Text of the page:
Copyright 1999 American Medical Association. All Rights Reserved. Applicable FARS/DFARS Restrictions Apply to Government Use.1999American Medical AssociationThis is an open-access article distributed under the terms of the Creative Commons Attribution License, which permits unrestricted use, distribution, and reproduction in any medium, provided the original work is properly cited.
Benjamin Disraeli explained that change is inevitable in a progressive country.1 Over the last few decades, the US health care system has witnessed dramatic progress in medical technologies and treatment, a dramatic rise in health care costs, and a dramatic shift in the system to managed care. Since 1990, the number of US citizens enrolled in managed care has nearly doubled. Now, a majority receive health care benefits from a managed care organization.2
When done right, managed care can provide a seamless system of care delivery from prevention to primary care to patient management. But managed care has also produced frustrations and even tragic cases where care was delayed or denied.3 A public consensus has emerged for policymakers to address what is wrong with managed care while protecting what is right: care that is more accessible and affordable.
To begin addressing these concerns, in March 1997 President Clinton established the Advisory Commission on Consumer Protection and Quality in the Health Care Industry. He asked Secretary of Labor Alexis Herman, and me, as Secretary of Health and Human Services, to co-chair the committee. The 34-member panel brought together health care providers and patients, business and labor leaders, state and local government representatives, and health care quality experts. The Commission was charged with recommending steps to ensure health care quality and to protect consumers and providers in the health care system.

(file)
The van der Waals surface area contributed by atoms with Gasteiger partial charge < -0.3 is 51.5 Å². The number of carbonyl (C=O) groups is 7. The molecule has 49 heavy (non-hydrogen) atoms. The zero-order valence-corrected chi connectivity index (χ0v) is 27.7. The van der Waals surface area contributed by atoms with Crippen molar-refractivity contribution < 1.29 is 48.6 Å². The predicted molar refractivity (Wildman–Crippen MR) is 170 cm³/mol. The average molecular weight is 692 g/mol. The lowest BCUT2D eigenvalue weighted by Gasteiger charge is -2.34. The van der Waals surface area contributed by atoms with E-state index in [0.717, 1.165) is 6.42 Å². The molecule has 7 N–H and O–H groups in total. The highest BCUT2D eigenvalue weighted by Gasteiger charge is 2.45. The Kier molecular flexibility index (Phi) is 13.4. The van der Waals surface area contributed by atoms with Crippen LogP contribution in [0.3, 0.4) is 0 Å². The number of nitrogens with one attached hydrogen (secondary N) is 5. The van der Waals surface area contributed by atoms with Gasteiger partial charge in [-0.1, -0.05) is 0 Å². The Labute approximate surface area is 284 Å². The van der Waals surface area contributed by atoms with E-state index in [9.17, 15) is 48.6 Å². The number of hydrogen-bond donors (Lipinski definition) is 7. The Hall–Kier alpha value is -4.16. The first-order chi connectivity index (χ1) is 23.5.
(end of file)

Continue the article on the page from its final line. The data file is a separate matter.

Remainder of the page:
In its final report,1 published in March 1998, the Commission outlined specific steps to guarantee health care quality. It included measures that would prevent overuse and underuse of services, as well as reduce injuries and errors. The Commission also proposed a Patients' Bill of Rights.
The Patients' Bill of Rights empowers doctors to communicate freely about treatment options, alternatives, risks, benefits, and consequences without "gag rules" in their contractual agreements.
It also insists on mutual respect and nondiscrimination in the health care industry and in insurance enrollment regardless of race, sex, age, sexual orientation, or genetic makeup.
Consumers have the right to accurate, easily understood information to make knowledgeable choices about their health care: what care is covered and what is excluded, which doctors are in a plan's network, and how consumers can appeal a decision when coverage is denied. Consumers also have the right to be seen by a specialist when needed, and the right to emergency care when and where the need arises.
Soon after receiving the Commission's interim report,4 the President signed an executive memorandum (W. J. Clinton, written communication, February 1998) applying the Patients' Bill of Rights to all those enrolled in a federal health insurance plan. That guarantee covered 80 million people, one third of all Americans, including federal employees, veterans, military personnel, and Medicare and Medicaid enrollees. The administration believes that step alone will begin to transform the health insurance industry. Now the nation's challenge is to find a way to guarantee basic patients' rights to every American.
The President and I have both called on Congress to pass federal legislation to extend the Patients' Bill of Rights to all private health plans. There is a bipartisan consensus in Congress on the need for action to guarantee patients rights, but there are differences about what rights to guarantee. The Clinton Administration believes that to be effective in addressing the needs of patients and providers, patients' rights legislation should include a number of basic criteria (Table 1).
No matter what the outcome in Congress, clearly the process of guaranteeing patients' rights is at the beginning, not the end. Making these rights a reality for every consumer across the United States will require the commitment of the nation's current, and future, health care leaders. Moreover, it will require that students continue to remain informed, concerned, and engaged in this debate because nobody will have more of a challenge and opportunity to infuse patients' rights into the health care system.
Shalala DE. A Patients' Bill of Rights: The Medical Student's Role. JAMA. 1999;281(9):857. doi:10.1001/jama.281.9.857-JMS0303-3-1